Women’s Ra­dio Sta­tion Ca­su­alty of Tal­iban

Herizons - - Arts & Culture Columns -

(KUN­DUZ) Tal­iban mil­i­tants de­stroyed an Afghan ra­dio sta­tion that pro­moted women’s rights after they took con­trol of the north­east­ern city of Kun­duz in Septem­ber.

Em­ploy­ees of Ra­dio Roshani fled the city after leav­ing pre-recorded pro­grams to air, ac­cord­ing to sta­tion di­rec­tor Sediqa Sherzai, a jour­nal­ist who once op­er­ated an un­der­ground school for girls.

“Eye­wit­nesses told me that armed men looted the sta­tion’s equip­ment be­fore the build­ing was burned down,” Sherzai told Ra­dio Free Eu­rope. “Most of the equip­ment was brand new and some was not even un­packed.”

Ra­dio Roshani aired pro­grams on peace, and the need for le­gal re­forms and dis­cussed reli­gious is­sues aimed at up­root­ing cul­tural ta­boos.The ra­dio sta­tion and other in­de­pen­dent me­dia were tar­geted when the fight­ers in­vaded. Kun­duz had been the first city seized by the Tal­iban since 2001, and this time, the mil­i­tants were forced out after two months. How­ever, now that the U.S.-led coali­tion in­volv­ing Canada is scal­ing down its mil­i­tary and aid pres­ence, Afghanistan’s se­cu­rity forces are strug­gling to fill the void.

Ac­cord­ing to a re­cent ar­ti­cle in the Wash­ing­ton Post, “The bil­lions of Western dol­lars spent since 2001 to trans­form Afghanistan into a mod­ern state could come to naught, the gains re­versed by a re-en­er­gized Tal­iban.”

The Tal­iban at­tacks di­rectly af­fect fe­male journalists, Lida Yosufzai, an an­chor at Ra­dio Kay­han, also over­run by the mil­i­tants, told the Post. “We had lit­er­acy pro­grams and other shows to help women. Now, ev­ery­thing has stopped.”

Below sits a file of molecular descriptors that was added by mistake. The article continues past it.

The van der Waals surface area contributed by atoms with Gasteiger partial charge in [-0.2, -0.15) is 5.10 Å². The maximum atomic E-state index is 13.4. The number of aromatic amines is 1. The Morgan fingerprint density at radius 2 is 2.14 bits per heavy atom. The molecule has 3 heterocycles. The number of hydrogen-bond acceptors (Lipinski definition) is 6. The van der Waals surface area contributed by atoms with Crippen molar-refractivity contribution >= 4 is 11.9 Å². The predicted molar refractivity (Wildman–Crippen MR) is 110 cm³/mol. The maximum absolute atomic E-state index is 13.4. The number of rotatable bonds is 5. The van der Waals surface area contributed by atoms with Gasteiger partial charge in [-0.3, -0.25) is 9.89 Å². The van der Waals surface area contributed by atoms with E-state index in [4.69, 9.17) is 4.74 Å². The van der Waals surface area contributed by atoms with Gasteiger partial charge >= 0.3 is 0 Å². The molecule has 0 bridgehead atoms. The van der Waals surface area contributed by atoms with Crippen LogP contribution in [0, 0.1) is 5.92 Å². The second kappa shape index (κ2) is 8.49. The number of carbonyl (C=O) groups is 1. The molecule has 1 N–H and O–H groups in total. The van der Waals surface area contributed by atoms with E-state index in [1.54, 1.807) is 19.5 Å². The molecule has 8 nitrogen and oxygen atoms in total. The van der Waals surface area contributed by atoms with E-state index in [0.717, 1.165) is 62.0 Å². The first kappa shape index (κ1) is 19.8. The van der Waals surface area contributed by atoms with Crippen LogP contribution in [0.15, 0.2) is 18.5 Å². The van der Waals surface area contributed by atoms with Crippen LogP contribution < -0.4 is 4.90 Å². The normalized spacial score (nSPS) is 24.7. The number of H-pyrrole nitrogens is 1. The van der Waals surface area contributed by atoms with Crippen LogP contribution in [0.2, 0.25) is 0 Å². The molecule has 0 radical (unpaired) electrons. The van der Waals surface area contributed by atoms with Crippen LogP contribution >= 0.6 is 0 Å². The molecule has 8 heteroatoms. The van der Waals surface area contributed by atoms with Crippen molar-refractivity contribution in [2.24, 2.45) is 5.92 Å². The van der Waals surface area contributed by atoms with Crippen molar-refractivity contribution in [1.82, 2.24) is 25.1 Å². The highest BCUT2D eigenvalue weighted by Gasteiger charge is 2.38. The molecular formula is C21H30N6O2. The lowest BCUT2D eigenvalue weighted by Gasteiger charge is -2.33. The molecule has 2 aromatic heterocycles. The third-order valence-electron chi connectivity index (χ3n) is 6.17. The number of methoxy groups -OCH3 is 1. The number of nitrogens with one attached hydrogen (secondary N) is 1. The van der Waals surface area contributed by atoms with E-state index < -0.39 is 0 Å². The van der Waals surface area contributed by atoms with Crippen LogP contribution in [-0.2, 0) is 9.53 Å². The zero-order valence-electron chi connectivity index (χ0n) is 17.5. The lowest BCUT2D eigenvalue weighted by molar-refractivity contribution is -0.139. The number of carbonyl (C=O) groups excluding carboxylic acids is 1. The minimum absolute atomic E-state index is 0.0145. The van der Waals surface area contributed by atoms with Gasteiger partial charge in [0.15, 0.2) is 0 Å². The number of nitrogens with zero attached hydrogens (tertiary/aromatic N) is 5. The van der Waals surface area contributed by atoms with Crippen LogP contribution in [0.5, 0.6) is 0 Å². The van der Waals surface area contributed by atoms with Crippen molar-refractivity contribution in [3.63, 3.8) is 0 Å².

The sta­tion was ini­tially put to­gether by seven fe­male journalists; nine worked there at the time of the at­tack. Ra­dio Roshani has now started to re­broad­cast pro­grams as its equip­ment is slowly be­ing re­placed.

Mean­while, Amnesty In­ter­na­tional says the Afghan gov­ern­ment has failed to pro­tect fe­male ac­tivists, leav­ing them vul­ner­a­ble to threats, sex­ual as­sault, and as­sas­si­na­tion.

In a re­port re­leased last April, the hu­man rights group said that while most threats to women come from the Tal­iban and armed op­po­si­tion groups, gov­ern­ment of­fi­cers and war­lords also com­mit crimes against fe­male ac­tivists.The re­port, Their Lives

On The Line, was based on in­ter­views with more than 50 fe­male ac­tivists and their rel­a­tive sin Afghanistan. Amnesty said that de­spite le­gal pro­tec­tions, Afghan women’s rights work­ers who re­port at­tacks are put at fur­ther risk for speak­ing out and that Afghan au­thor­i­ties con­sis­tently failed to act on threats against women.

Fe­male politi­cians face on­go­ing threats. Last Feb­ru­ary, politi­cian An­giza Shin­wari died fol­low­ing a bomb at­tack on her ve­hi­cle in eastern Nan­garhar prov­ince and woman rights cam­paigner Shukriya Barekzai nar­rowly sur­vived a sui­cide at­tack in Kabul a year ago.

A women-run ra­dio sta­tion in Kun­duz, Afghanistan was de­stroyed by Tal­iban fight­ers in Septem­ber but is now be­gin­ning to gather new equip­ment and re-open.

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